The Sunday Lectionary examines a key aspect of the liturgical use of the Bible: how the Lectionary puts biblical flesh on the bones of the liturgical calendar and gives paschal shape to the Christian year. Although the current Lectionary has been in use since 1969, its history, purpose, and structure remains relatively unknown to the many who proclaim or hear its readings. The Sunday Lectionary contributes to a theology of proclamation by explaining the principles that underlie the Lectionary's selection of biblical passages and its patterns of reading distribution that structure the Sundays, feast days, and seasons of the liturgical year.
The book is divided into two parts. The first lays the groundwork by surveying the history of the Lectionaries (chapter 1), chronicling the highlights of the Vatican II Lectionary reform (chapter 2), and examining the characteristic traits of the revised Sunday and feast day Lectionary and its ecumenical import (chapter 3). The second part analyzes the Lectionary's architecture for each of the liturgical seasons (chapters 4-9).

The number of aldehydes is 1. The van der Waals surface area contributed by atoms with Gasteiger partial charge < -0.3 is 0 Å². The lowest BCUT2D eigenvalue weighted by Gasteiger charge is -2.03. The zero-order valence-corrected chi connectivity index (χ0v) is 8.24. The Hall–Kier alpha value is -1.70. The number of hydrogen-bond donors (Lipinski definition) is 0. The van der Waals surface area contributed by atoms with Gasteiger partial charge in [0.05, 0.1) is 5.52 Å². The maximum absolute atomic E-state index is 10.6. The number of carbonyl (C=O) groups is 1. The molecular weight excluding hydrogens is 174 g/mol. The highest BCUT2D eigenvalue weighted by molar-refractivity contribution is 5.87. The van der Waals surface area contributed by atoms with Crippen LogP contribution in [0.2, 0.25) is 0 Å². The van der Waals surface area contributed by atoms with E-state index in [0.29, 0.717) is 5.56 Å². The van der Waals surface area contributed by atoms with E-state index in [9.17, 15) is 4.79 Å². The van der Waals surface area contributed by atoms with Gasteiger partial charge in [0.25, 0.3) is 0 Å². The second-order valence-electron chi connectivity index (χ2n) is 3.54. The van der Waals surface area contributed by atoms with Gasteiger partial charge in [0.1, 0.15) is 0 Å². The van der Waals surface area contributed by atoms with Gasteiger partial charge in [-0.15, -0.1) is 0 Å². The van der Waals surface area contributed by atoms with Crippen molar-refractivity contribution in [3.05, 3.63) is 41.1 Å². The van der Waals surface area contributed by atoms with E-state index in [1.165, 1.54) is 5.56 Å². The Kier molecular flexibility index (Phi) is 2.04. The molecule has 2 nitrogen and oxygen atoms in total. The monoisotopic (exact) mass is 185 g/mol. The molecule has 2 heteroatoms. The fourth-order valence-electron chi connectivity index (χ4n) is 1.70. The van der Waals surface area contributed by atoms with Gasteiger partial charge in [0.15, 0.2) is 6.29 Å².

Liturgical proclamation breathes life into the ancient inscribed words, transforming them from words into the Word, thus bringing the transforming, nourishing presence of the risen Christ into the world. The Sunday Lectionary not only helps enrich theological conversation but helps pastors, homilists, worship leaders, rectors, cantors, and students of liturgy foster a deeper appreciation of the Lectionary and, through the Lectionary, the liturgy.
Normand Bonneau, OMI, ThD, is Associate Professor of New Testament at Saint Paul University in Ottawa, Canada. His special interests are the letters of Paul and the Sunday Lectionary, in which he teaches graduate and undergraduate courses, and on which he has published a number of articles.